When I say that I want to fly to the moon, I mean…what exactly? Not that I want to be strapped inside a tin can shot by blammo-power into the realm of zero-gees and danger. What, are you crazy? There’s not Dramamine enough in the world to entice me…I mean…I want to write a poem that’s good enough to endure beyond my own bodily life; I want to work at a marriage that’s finally larger and more luminous than either myself or my wife as individuals; and I want to live in a country I can be proud of, under leaders who represent me, and who fund a future that’s good enough to endure beyond our own national identity. When I look above Wichita, Kansas, to the nightshine overhead, I find a language for this, beyond English.”

Goldbarth also authored the first installment of Tavern Books’ groovy new subscription series The Honest Pint!


Message to Adolf (Parts I and II) by Osamu Tezuka

First serialized as Adorufu Ni Tusgu in a Japanese newsmagazine in the mid-eighties, manga-legend (God) Osamu Tezuka’s Message to Adolf has long been out of print in an English-edition, but Vertical Inc., which publishes a really wacky range of Japanese pop, literature in translation, including bento cookbooks–now offers this war epic “flipped” to fit an American audience. These two honking, sherbet-toned tomes, the second of which was released in December, are certain to lure eyeballs if you read on public transport (See accompanying graphic). Adolf chases Adolfs Hitler, Kamil, and Kaufmann from the 1936 Berlin Olympics to the grave.

The story chronicles the second world war really well, and its final chapters even carry the intrigue through the founding of Israel and the subsequent Israeli-Palestinian conflict, all the way to 1983. Neither the tyrant, nor the German-Jew exiled in Japan, nor his best friend the German-Japanese Hitler Youth turned Gestapo-officer turned Palestinian Liberation Front fighter are denied measures of both humanity and monstrosity. There’s a lot of love, unfailing hope and self-sacrifice here, but unlike Hider Roser, this one’s not for the faint of heart. It’s also full of sexual violence and Tarantino-style vengeance. The plot is fueled, a little unconvincingly, by the fate of a set of documents which prove the famous Adolf’s Jewish patrilineage, but Tezuka’s drawings and his dizzying swings between tenderness and terror are what really drive Adolf. Still skeptical? The gaming site IGN, which so wisely considers Ocarina of Time a perfect video game, also calls Adolf “The perfect choice for those who don’t normally read manga.” Is that you?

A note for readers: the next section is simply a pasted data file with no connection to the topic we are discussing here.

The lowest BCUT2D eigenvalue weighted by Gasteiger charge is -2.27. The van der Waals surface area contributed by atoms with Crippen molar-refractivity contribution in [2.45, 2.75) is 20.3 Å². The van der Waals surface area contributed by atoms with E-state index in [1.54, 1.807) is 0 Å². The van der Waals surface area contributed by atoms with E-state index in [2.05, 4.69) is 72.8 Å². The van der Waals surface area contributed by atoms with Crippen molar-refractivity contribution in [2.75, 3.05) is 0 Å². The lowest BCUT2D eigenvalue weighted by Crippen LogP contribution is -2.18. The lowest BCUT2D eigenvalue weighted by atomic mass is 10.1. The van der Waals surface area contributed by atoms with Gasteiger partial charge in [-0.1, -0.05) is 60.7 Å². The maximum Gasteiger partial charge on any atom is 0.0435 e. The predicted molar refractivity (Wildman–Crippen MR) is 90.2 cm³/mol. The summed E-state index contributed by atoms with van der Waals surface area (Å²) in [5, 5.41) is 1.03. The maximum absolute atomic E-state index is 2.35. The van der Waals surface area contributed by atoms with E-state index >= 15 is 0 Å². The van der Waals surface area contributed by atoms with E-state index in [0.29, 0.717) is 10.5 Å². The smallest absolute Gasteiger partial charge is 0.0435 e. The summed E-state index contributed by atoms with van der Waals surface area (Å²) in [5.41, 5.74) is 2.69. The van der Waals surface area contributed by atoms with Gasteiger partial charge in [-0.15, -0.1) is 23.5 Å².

Elizabeth Pusack was born and raised in Iowa City, Iowa. She graduated from Smith College in Northampton, MA in 2009, having studied Comparative Literature and Book Arts. She then spent a year in Vienna, Austria researching long-lost diaries before moving to Portland in 2010. She works at the children’s book store Green Bean Books, letterpress prints, and is a frequent contributor to The Open Bar.